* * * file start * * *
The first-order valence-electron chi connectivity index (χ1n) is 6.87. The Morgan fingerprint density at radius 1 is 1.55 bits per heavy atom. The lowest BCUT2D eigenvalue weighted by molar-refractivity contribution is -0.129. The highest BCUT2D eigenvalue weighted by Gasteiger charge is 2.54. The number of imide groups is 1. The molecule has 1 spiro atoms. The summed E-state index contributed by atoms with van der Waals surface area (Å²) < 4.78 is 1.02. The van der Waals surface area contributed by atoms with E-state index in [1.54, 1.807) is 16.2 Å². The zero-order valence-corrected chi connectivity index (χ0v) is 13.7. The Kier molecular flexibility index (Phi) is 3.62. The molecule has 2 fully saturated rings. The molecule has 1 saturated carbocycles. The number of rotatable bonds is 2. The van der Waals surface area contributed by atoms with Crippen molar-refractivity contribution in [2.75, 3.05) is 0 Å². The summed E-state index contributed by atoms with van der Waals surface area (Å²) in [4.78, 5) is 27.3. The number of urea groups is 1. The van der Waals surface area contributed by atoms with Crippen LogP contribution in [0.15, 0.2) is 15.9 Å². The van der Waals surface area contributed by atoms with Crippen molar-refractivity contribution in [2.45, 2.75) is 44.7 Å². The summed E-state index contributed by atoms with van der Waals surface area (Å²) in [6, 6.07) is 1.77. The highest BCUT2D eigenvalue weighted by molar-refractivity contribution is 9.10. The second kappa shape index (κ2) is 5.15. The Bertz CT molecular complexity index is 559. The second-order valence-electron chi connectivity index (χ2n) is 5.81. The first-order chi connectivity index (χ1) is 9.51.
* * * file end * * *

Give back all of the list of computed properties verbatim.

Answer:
The first-order valence-electron chi connectivity index (χ1n) is 6.87. The Morgan fingerprint density at radius 1 is 1.55 bits per heavy atom. The lowest BCUT2D eigenvalue weighted by molar-refractivity contribution is -0.129. The highest BCUT2D eigenvalue weighted by Gasteiger charge is 2.54. The number of imide groups is 1. The molecule has 1 spiro atoms. The summed E-state index contributed by atoms with van der Waals surface area (Å²) < 4.78 is 1.02. The van der Waals surface area contributed by atoms with E-state index in [1.54, 1.807) is 16.2 Å². The zero-order valence-corrected chi connectivity index (χ0v) is 13.7. The Kier molecular flexibility index (Phi) is 3.62. The molecule has 2 fully saturated rings. The molecule has 1 saturated carbocycles. The number of rotatable bonds is 2. The van der Waals surface area contributed by atoms with Crippen molar-refractivity contribution in [2.75, 3.05) is 0 Å². The summed E-state index contributed by atoms with van der Waals surface area (Å²) in [4.78, 5) is 27.3. The number of urea groups is 1. The van der Waals surface area contributed by atoms with Crippen LogP contribution in [0.15, 0.2) is 15.9 Å². The van der Waals surface area contributed by atoms with Crippen molar-refractivity contribution in [2.45, 2.75) is 44.7 Å². The summed E-state index contributed by atoms with van der Waals surface area (Å²) in [6, 6.07) is 1.77. The highest BCUT2D eigenvalue weighted by molar-refractivity contribution is 9.10. The second kappa shape index (κ2) is 5.15. The Bertz CT molecular complexity index is 559. The second-order valence-electron chi connectivity index (χ2n) is 5.81. The first-order chi connectivity index (χ1) is 9.51.